Bringing Good Teaching Cases "To Life": A Simulator-Based Medical Education Service. Gordon JA, Oriol NE, Cooper JB. Acad Med. 2004; 79: 23-27 Reviewed by Michael Barone, MD, Johns Hopkins University
Bringing Good Teaching Cases "To Life": A Simulator-Based Medical Education Service.
Gordon JA, Oriol NE, Cooper JB. Acad Med. 2004; 79: 23-27Reviewed by Michael Barone, MD, Johns Hopkins University
This article provides a chronicle of a productive educational endeavor: always an enjoyable read. It is conspicuously without graphs and confidence intervals but still holds rich information. The authors detail the early, but so far successful, integration of simulator-based education into the Harvard Medical School undergraduate curriculum. They present a strong case that, given student testimonials and spreading enthusiasm, the use of simulators is a powerful and engaging means of teaching trainees, particularly in the recent climate of patient safety.
Described here is the process that led to the creation of the medical education service, a concept that takes a simulation center beyond simply a room with whiz-bang toys. After procurement of funding for one simulator, key steps in the process included creation of interdisciplinary oversight, appointment of a program director, partnering with the simulator technology companies, and promotion of the resource within the institution. The goal of the service is to make the simulator accessible to students and instructors at anytime. No use having a fancy model if it is collecting dust halfway across campus. To meet this goal, faculty have been recruited to be "on-call" for the simulator with the purpose of using the machine to recreate teaching cases whenever appropriate. I have to admit, this sounded a bit ambitious to me and I remain curious if such a model can be sustained. The authors, however, also describe an inventive model to have senior residents participate in teaching. Using these resources, sessions can often be arranged "within hours to days" of the request.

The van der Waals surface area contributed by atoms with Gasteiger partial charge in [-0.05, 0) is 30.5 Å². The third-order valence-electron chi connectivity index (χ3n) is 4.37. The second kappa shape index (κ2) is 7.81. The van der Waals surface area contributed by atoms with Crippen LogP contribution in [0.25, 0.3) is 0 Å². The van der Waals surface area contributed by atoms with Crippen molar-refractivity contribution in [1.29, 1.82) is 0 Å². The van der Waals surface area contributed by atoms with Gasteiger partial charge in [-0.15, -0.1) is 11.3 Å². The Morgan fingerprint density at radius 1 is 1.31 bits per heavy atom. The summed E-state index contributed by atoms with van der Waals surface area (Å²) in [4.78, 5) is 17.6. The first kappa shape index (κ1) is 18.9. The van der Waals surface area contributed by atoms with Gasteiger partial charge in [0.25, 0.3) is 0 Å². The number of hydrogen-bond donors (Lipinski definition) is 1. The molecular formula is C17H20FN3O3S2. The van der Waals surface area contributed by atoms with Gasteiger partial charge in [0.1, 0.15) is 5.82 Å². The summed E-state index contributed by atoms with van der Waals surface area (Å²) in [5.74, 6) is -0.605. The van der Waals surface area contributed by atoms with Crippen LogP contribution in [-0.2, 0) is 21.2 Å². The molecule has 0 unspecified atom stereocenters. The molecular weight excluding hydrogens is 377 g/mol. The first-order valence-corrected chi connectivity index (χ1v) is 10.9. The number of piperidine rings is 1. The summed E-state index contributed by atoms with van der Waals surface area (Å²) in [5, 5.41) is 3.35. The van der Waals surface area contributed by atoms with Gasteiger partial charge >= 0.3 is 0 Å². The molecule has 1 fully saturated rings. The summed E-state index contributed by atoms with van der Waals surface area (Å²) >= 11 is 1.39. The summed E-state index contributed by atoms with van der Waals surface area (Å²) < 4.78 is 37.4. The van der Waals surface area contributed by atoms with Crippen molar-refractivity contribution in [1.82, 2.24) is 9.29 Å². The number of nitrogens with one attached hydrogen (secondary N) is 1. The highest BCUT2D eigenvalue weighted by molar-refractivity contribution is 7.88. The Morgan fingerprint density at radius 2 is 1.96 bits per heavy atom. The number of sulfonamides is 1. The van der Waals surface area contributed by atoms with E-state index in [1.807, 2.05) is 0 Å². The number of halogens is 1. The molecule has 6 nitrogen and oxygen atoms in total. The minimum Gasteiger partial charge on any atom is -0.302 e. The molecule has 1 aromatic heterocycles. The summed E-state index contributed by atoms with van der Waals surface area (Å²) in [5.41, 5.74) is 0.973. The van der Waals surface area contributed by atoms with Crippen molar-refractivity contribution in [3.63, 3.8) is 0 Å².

I am sure many institutions are already using simulators often. Here at Hopkins, their use is currently sporadic but a simulation center is on the horizon. What will be the perfect balance of real patient exposure, standardized patients and electronic simulators to train the next generation of physicians? It will likely vary on the training setting and the specialty. While we are still in the discovery phase, future contributions of directed research and detailed reports of experiences, such as this article, will help to create that recipe.
(Simulation centers are a new and important technology for us. However, sometimes people trot out sessions that are more about showing off the method than teaching something specific and useful. Most simulators do best in teaching resuscitation and physiology. There is little or nothing related to using it to teach diagnostic reasoning, a large source of medical errors.)
(Do you use a simulation center to teach any competencies during your clerkship?
What would you choose to teach about first, if you suddenly had access to a simulation center?
On a scale of 1-10 - with 10 being agree strongly, do you agree that simulation will be a huge enhancement for teaching third year medical students the competencies relevant for pediatrics.